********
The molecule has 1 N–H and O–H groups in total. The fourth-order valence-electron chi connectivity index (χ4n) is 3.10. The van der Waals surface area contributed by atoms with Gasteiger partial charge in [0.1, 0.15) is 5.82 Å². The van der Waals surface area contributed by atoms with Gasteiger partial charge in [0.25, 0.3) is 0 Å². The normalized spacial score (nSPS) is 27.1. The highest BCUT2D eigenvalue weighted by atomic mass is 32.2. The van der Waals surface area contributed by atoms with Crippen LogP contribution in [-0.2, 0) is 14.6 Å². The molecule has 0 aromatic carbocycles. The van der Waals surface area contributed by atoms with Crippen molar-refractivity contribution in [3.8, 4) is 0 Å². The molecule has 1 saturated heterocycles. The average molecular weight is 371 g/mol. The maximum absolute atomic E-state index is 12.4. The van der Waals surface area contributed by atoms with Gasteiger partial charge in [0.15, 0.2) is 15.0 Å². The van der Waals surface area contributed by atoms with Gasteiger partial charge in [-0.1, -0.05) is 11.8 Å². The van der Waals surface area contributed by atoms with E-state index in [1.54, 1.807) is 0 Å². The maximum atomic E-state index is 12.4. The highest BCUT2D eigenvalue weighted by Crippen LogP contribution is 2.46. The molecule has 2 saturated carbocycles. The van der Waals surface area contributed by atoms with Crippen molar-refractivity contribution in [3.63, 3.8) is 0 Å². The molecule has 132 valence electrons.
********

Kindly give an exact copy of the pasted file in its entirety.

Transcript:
The molecule has 1 N–H and O–H groups in total. The fourth-order valence-electron chi connectivity index (χ4n) is 3.10. The van der Waals surface area contributed by atoms with Gasteiger partial charge in [0.1, 0.15) is 5.82 Å². The van der Waals surface area contributed by atoms with Gasteiger partial charge in [0.25, 0.3) is 0 Å². The normalized spacial score (nSPS) is 27.1. The highest BCUT2D eigenvalue weighted by atomic mass is 32.2. The van der Waals surface area contributed by atoms with Crippen LogP contribution in [-0.2, 0) is 14.6 Å². The molecule has 0 aromatic carbocycles. The van der Waals surface area contributed by atoms with Crippen molar-refractivity contribution in [3.8, 4) is 0 Å². The molecule has 1 saturated heterocycles. The average molecular weight is 371 g/mol. The maximum absolute atomic E-state index is 12.4. The van der Waals surface area contributed by atoms with Gasteiger partial charge in [0.15, 0.2) is 15.0 Å². The van der Waals surface area contributed by atoms with Gasteiger partial charge in [-0.1, -0.05) is 11.8 Å². The van der Waals surface area contributed by atoms with E-state index in [1.54, 1.807) is 0 Å². The maximum atomic E-state index is 12.4. The highest BCUT2D eigenvalue weighted by Crippen LogP contribution is 2.46. The molecule has 2 saturated carbocycles. The van der Waals surface area contributed by atoms with Crippen molar-refractivity contribution in [3.63, 3.8) is 0 Å². The molecule has 132 valence electrons.